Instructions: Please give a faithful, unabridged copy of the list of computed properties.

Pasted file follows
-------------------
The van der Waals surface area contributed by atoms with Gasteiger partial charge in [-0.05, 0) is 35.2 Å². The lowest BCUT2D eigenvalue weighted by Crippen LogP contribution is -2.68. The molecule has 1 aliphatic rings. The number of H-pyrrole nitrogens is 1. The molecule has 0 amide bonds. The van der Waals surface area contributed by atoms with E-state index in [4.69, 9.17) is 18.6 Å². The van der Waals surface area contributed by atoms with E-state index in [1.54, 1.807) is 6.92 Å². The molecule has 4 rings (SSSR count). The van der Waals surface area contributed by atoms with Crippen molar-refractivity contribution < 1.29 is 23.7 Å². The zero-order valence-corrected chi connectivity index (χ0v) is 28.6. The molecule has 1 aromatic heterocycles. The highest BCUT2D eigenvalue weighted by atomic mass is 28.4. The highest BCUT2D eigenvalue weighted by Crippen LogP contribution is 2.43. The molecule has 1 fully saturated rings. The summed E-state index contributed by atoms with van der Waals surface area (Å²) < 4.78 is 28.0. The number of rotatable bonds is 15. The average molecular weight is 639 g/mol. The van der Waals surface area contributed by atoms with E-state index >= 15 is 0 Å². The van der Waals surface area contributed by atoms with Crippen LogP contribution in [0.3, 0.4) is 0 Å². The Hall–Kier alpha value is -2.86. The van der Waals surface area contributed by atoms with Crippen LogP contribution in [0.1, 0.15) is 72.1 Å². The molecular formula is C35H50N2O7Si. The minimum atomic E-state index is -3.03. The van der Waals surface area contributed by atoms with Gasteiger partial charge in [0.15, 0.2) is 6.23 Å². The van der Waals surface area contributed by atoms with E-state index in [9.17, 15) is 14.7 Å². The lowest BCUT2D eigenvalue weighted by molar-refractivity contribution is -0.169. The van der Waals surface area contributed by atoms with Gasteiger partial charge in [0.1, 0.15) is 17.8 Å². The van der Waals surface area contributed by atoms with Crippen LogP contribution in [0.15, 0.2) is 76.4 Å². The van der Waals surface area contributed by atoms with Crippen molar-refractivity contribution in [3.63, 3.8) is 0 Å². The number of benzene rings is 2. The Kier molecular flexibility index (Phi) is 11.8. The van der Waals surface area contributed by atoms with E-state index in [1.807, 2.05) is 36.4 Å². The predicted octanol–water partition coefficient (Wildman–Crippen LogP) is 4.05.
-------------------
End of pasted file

The van der Waals surface area contributed by atoms with Gasteiger partial charge in [-0.05, 0) is 35.2 Å². The lowest BCUT2D eigenvalue weighted by Crippen LogP contribution is -2.68. The molecule has 1 aliphatic rings. The number of H-pyrrole nitrogens is 1. The molecule has 0 amide bonds. The van der Waals surface area contributed by atoms with E-state index in [4.69, 9.17) is 18.6 Å². The van der Waals surface area contributed by atoms with E-state index in [1.54, 1.807) is 6.92 Å². The molecule has 4 rings (SSSR count). The van der Waals surface area contributed by atoms with Crippen molar-refractivity contribution < 1.29 is 23.7 Å². The zero-order valence-corrected chi connectivity index (χ0v) is 28.6. The molecule has 1 aromatic heterocycles. The highest BCUT2D eigenvalue weighted by atomic mass is 28.4. The highest BCUT2D eigenvalue weighted by Crippen LogP contribution is 2.43. The molecule has 1 fully saturated rings. The summed E-state index contributed by atoms with van der Waals surface area (Å²) < 4.78 is 28.0. The number of rotatable bonds is 15. The average molecular weight is 639 g/mol. The van der Waals surface area contributed by atoms with E-state index >= 15 is 0 Å². The van der Waals surface area contributed by atoms with Crippen LogP contribution in [0.3, 0.4) is 0 Å². The Hall–Kier alpha value is -2.86. The van der Waals surface area contributed by atoms with Crippen LogP contribution in [0.1, 0.15) is 72.1 Å². The molecular formula is C35H50N2O7Si. The minimum atomic E-state index is -3.03. The van der Waals surface area contributed by atoms with Gasteiger partial charge in [0.15, 0.2) is 6.23 Å². The van der Waals surface area contributed by atoms with E-state index in [9.17, 15) is 14.7 Å². The lowest BCUT2D eigenvalue weighted by molar-refractivity contribution is -0.169. The van der Waals surface area contributed by atoms with Gasteiger partial charge in [0.1, 0.15) is 17.8 Å². The van der Waals surface area contributed by atoms with Crippen LogP contribution in [0.15, 0.2) is 76.4 Å². The van der Waals surface area contributed by atoms with Crippen molar-refractivity contribution in [3.63, 3.8) is 0 Å². The number of benzene rings is 2. The Kier molecular flexibility index (Phi) is 11.8. The van der Waals surface area contributed by atoms with E-state index in [1.807, 2.05) is 36.4 Å². The predicted octanol–water partition coefficient (Wildman–Crippen LogP) is 4.05.